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    Guarantee returns? From a historical point of view, and index fund would probably be the best idea, but not in a bull market. It depends, I guess. If you have a large amount of money that you would like to invest, I'd invest them in bond funds until the market drops and then go all in in an index fund.

    However, in my country at least, this plan wouldn't be appliable, because our economy is sh**ty. I'd prefer to buy assets, preferably rental properties.
     
  5. Corzhens

    Corzhens Senior Investor

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    In my former company which is a savings bank has a product where you will deposit a regular amount every quarter (3 months) that would double your investment in 10 years time and more if you will not withdraw the money after 10 years. The investment package is a minimum of 2,000 pesos every quarter that is quite high for us but we were willing to invest in such for the purpose of our retirement. Unfortunately, that program was scrapped and later on the bank closed shop and sold to another bank that is bigger.
     
  6. Rosyrain

    Rosyrain Senior Investor

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    That sounds like a company that takes care of its employees as long as you are with the company long enough to reap the benefits. It promotes benefits to the employees with more money eventually, and the company keeps their employees longer thus they are not having to spend a lot of dollars training new employees.
     
  7. Corzhens

    Corzhens Senior Investor

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    With that scheme of savings, it was like having your own pension plan of sorts. But unfortunately something went wrong with the bank and it closed shop. But the investment was returned to the investor since it is covered by deposit insurance. Right now I am on the lookout for such trust plan of banks because I am nearing retirement age and I only have 7 years of working and a time for investing money. When I retire then there's no more opportunity to earn.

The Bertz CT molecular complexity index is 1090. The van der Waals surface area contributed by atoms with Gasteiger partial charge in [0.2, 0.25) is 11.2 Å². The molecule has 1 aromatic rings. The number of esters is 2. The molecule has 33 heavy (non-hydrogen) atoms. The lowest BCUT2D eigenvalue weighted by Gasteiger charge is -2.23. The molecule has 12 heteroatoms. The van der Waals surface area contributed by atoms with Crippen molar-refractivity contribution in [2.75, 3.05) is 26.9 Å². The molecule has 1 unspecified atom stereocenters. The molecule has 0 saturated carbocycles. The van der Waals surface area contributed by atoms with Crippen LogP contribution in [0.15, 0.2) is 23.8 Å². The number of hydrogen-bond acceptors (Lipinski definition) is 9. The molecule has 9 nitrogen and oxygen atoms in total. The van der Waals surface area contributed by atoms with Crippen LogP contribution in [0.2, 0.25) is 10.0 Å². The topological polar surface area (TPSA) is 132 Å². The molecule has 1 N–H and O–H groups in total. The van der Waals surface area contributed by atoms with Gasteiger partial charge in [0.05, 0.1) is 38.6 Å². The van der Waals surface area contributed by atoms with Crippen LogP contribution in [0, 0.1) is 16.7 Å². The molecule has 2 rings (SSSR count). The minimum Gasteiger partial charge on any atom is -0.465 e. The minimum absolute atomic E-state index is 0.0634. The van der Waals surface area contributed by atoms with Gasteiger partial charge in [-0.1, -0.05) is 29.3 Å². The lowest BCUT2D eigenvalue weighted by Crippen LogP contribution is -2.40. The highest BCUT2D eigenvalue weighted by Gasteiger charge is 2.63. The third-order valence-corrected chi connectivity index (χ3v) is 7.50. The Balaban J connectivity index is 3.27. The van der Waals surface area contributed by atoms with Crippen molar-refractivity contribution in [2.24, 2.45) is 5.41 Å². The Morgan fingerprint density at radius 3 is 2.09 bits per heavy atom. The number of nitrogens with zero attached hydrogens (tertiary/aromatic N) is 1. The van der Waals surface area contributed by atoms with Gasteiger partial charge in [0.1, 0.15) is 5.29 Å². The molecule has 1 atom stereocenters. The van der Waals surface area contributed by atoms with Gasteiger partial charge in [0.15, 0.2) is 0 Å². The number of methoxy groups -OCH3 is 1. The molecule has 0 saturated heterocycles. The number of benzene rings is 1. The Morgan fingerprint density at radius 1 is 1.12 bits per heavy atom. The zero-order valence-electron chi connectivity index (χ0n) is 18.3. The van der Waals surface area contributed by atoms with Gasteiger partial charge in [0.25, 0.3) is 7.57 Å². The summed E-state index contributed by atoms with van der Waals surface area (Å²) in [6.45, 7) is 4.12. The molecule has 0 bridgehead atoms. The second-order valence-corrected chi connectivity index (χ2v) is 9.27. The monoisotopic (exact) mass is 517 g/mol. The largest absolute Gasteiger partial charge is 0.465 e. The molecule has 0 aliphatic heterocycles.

8. FrankieD

    FrankieD Well-Known Member

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    Think of it as Dials. The more you sacrifice, the more potential upside. There is no better ROI without giving something more up, generally speaking. There are some exceptions, such as getting the same basic fund over another fund but with lower fees, therefore lowering your risk, technically. But as far as general investment types go, it's all about risk tolerance and time frame.

    You have to decide what you want to give up:

    You can risk principle more
    You can be less diversified
    You can be locked out of your money longer
    You can take on more difficulty in selling
    You can get less favorable tax treament

    The list goes on.

    I recommend asset allocation based upon time frame. Do some reading on that. Here is an example of stock allocation, with the remaining dollars being in bonds and cash. The longer the time frame the more could be in bonds and not cash.


    0-3 years: 0% stocks
    4 years: 10% stocks
    5 years: 20% stocks
    6 years: 30% stocks
    7 years: 40% stocks
    8 years: 50% stocks
    9 years: 60% stocks
    10 years: 70% stocks
    11-14 years: 80% stocks
    15-19 years: 90% stocks
    20+ years: 100% stocks